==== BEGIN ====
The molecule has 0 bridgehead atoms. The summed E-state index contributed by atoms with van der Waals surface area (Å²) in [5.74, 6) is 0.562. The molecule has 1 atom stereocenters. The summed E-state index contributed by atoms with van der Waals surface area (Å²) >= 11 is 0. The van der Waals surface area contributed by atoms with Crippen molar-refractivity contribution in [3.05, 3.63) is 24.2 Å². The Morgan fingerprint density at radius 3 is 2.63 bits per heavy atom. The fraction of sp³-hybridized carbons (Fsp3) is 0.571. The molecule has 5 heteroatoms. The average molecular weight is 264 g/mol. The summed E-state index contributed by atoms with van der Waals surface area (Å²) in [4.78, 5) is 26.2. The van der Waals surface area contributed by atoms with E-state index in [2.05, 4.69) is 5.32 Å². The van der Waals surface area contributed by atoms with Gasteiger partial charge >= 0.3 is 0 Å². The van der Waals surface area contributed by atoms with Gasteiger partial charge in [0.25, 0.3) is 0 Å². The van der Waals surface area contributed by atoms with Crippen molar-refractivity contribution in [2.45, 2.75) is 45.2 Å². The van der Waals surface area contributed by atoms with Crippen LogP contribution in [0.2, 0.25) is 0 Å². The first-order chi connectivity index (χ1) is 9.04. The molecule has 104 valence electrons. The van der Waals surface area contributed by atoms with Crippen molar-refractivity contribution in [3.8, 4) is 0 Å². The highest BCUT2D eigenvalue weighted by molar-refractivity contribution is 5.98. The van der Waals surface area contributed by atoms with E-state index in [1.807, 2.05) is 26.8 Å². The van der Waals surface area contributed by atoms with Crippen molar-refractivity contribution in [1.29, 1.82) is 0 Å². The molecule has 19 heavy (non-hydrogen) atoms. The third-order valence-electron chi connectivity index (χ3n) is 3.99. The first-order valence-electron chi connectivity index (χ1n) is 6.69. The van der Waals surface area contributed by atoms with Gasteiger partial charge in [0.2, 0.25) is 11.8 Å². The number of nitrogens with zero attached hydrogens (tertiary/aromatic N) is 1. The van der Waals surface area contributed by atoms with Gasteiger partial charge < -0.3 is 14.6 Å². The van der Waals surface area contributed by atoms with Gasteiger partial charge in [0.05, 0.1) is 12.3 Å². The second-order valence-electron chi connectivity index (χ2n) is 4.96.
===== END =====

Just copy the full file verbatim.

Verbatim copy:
The molecule has 0 bridgehead atoms. The summed E-state index contributed by atoms with van der Waals surface area (Å²) in [5.74, 6) is 0.562. The molecule has 1 atom stereocenters. The summed E-state index contributed by atoms with van der Waals surface area (Å²) >= 11 is 0. The van der Waals surface area contributed by atoms with Crippen molar-refractivity contribution in [3.05, 3.63) is 24.2 Å². The Morgan fingerprint density at radius 3 is 2.63 bits per heavy atom. The fraction of sp³-hybridized carbons (Fsp3) is 0.571. The molecule has 5 heteroatoms. The average molecular weight is 264 g/mol. The summed E-state index contributed by atoms with van der Waals surface area (Å²) in [4.78, 5) is 26.2. The van der Waals surface area contributed by atoms with E-state index in [2.05, 4.69) is 5.32 Å². The van der Waals surface area contributed by atoms with Gasteiger partial charge >= 0.3 is 0 Å². The van der Waals surface area contributed by atoms with Gasteiger partial charge in [0.25, 0.3) is 0 Å². The van der Waals surface area contributed by atoms with Crippen molar-refractivity contribution in [2.45, 2.75) is 45.2 Å². The van der Waals surface area contributed by atoms with Crippen LogP contribution in [0.2, 0.25) is 0 Å². The first-order chi connectivity index (χ1) is 9.04. The molecule has 104 valence electrons. The van der Waals surface area contributed by atoms with Crippen molar-refractivity contribution in [3.8, 4) is 0 Å². The highest BCUT2D eigenvalue weighted by molar-refractivity contribution is 5.98. The van der Waals surface area contributed by atoms with E-state index in [1.807, 2.05) is 26.8 Å². The van der Waals surface area contributed by atoms with Crippen molar-refractivity contribution in [1.29, 1.82) is 0 Å². The molecule has 19 heavy (non-hydrogen) atoms. The third-order valence-electron chi connectivity index (χ3n) is 3.99. The first-order valence-electron chi connectivity index (χ1n) is 6.69. The van der Waals surface area contributed by atoms with Gasteiger partial charge in [0.2, 0.25) is 11.8 Å². The number of nitrogens with zero attached hydrogens (tertiary/aromatic N) is 1. The van der Waals surface area contributed by atoms with Gasteiger partial charge < -0.3 is 14.6 Å². The van der Waals surface area contributed by atoms with Gasteiger partial charge in [0.05, 0.1) is 12.3 Å². The second-order valence-electron chi connectivity index (χ2n) is 4.96.